Is this the right stove for me?

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blamus

New Member
Jan 25, 2022
17
Boulder CO
I'll second the recommendations for Drolet and Osburn stoves. Most (if not all) of them are non-cat, so like has been discussed, the flame visuals are better. They hold up well and have a good reputation for build quality and longevity. Also, they are easy to buy parts for straight from the manufacturer.

Check out the Osburn Matrix stove - it has a more modern look which seems to match what you would like. It costs around $3000, but if you wanted to burn more often than just occasionally you could potentially recoup some money with less heat pump runtime.
I actually like the matrix alot. My top choice for a no tax credit stove is the drolet deco II, its the only stove in the 1k+ price range that has the modern look I like. The matrix has a similar look, if even more upscale, and since its bigger, 3k makes sense. It would be my top choice if it was >75% HHV. But its 69% which is rather low. I'm looking at the 3k mark for tax credit qualified stoves, but closer to 1k for non tax credit stoves. They both come out to about 4k after installation. But there really aren't many (or any) good looking (subjective) contemporary choices around 3k thats 75%HHV. Both the BK Boxer and Ideal steel have a very unfinished, almost prototype look to it. That's not the kind of contemporary or vibe I'm going for! This is actually really strange for me, I'm an engineer and I very rarely make life choices with this much weight on looks. That includes my car. Always function first. But with this stove, its athletics is almost the function itself. Feel strange to care this much about looks. Thats usually my sister's department (she's an architect).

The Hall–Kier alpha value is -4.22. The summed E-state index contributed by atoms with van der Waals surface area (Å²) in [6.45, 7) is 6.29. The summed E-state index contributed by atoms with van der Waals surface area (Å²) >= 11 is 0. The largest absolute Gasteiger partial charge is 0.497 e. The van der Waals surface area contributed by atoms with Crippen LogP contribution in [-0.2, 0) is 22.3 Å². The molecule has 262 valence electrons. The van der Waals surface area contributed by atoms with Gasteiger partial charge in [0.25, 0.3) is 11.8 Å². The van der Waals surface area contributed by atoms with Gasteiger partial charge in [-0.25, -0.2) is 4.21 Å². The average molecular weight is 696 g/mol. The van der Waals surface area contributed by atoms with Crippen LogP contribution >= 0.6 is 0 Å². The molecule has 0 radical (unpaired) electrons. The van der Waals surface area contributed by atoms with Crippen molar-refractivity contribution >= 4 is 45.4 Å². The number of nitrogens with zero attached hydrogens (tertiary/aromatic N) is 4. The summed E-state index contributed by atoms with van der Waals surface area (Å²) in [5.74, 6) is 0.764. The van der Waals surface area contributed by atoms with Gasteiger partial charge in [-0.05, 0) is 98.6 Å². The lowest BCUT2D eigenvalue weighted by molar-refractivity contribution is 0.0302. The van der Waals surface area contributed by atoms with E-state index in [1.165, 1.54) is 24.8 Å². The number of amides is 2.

blamus

New Member
Jan 25, 2022
17
Boulder CO
In regards to the firebox size, I would look for a stove that you can load N/S (i.e. the cut ends of the splits facing the door) - or allows both E/W and N/S.

N/S loading is easier, and it's easier to stuff the box as full as possible (longest burns).
If you can do both, you also have the option to slow the burn a little by going E/W.

My point of view on this is that you'll be reloading the stove every day. Not having to reach in to put a first split E/W in the back of the stove (over hot coals), but just being able to stick them in N/S is a major convenience.

Not to say that E/W loading can't be done nicely (see the exceedingly well-stuffed boxes of @Caw elsewhere by using rectangular splits) - all I am saying that I have done both, E/W and N/S. I would never buy a stove that can't do N/S (if I have a choice - sometimes, especially with inserts, choice in dimensions is limited).
This, really breaks my heart. loading N/S means a deep stove, one that sticks out alot, taking up real estate! And, also means relatively small window. I'm more and more realizing that really I'm looking for a piece of decoration more than a heating appliance, and that breaks my heart. Because that's not how I think normally. I wish there's a functional piece of decoration. One that looks great in my space and heats decently well. But I get it, I like the euro style low profile design, which by definition means small and useless.

Next time around I'm going to have to design the house around the stove, so it can be big, and suit the space well. Too late now!
 
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fbelec

Minister of Fire
Nov 23, 2005
3,308
Massachusetts
if i'm not mistaken you said that the room is 1000 square feet. now count the Hight of the ceiling and the rooms off the balcony. you also say that the electricity goes out quite a bit because your in the mountains. if you are going to have to use that stove for heat why not get something like the lopi that you said would pass for looks and is a large stove. it would really be bad if your lights went out and being in the mountains might be awhile before it's turned back on that you get a smaller stove because it looks better but even if the stove is run hot can't heat the space in a pinch. also if you have to run the stove on high all the time there is a chance you could warp something. then you would pull the stove out because it is not cutting it heat wise to put in a different stove so you would be spending more money buying two stoves than buying something that works the first time. another bonus is with the size of that room with a tall ceiling that room will be more forgiving to not heat you out of the room so a bigger stove is what you should be looking at. if you are thinking of running a generator for heat, a large house with electric heat will mean you will need a very large generator. like one of my customers with geothermal heat pumps he would need a 40,000 watt generator to run the heat pumps and 2.5 horse well pump for the heat and drinking water
 

jalmondale

Member
Dec 16, 2021
113
NY